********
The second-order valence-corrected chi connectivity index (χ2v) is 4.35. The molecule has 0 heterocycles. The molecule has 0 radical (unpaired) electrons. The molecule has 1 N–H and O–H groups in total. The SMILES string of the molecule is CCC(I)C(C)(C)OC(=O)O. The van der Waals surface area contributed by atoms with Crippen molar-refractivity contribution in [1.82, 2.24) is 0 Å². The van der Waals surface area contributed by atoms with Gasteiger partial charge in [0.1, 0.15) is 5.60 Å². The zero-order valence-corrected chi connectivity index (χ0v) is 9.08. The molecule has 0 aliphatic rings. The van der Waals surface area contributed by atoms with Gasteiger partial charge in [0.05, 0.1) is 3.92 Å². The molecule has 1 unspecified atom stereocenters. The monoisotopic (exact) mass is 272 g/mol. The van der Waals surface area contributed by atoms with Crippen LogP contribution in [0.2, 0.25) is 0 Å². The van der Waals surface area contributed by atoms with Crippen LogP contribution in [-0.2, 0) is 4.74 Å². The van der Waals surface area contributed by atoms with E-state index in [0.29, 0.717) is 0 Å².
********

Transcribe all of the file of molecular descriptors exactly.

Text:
The second-order valence-corrected chi connectivity index (χ2v) is 4.35. The molecule has 0 heterocycles. The molecule has 0 radical (unpaired) electrons. The molecule has 1 N–H and O–H groups in total. The SMILES string of the molecule is CCC(I)C(C)(C)OC(=O)O. The van der Waals surface area contributed by atoms with Crippen molar-refractivity contribution in [1.82, 2.24) is 0 Å². The van der Waals surface area contributed by atoms with Gasteiger partial charge in [0.1, 0.15) is 5.60 Å². The zero-order valence-corrected chi connectivity index (χ0v) is 9.08. The molecule has 0 aliphatic rings. The van der Waals surface area contributed by atoms with Gasteiger partial charge in [0.05, 0.1) is 3.92 Å². The molecule has 1 unspecified atom stereocenters. The monoisotopic (exact) mass is 272 g/mol. The van der Waals surface area contributed by atoms with Crippen LogP contribution in [0.2, 0.25) is 0 Å². The van der Waals surface area contributed by atoms with Crippen LogP contribution in [-0.2, 0) is 4.74 Å². The van der Waals surface area contributed by atoms with E-state index in [0.29, 0.717) is 0 Å².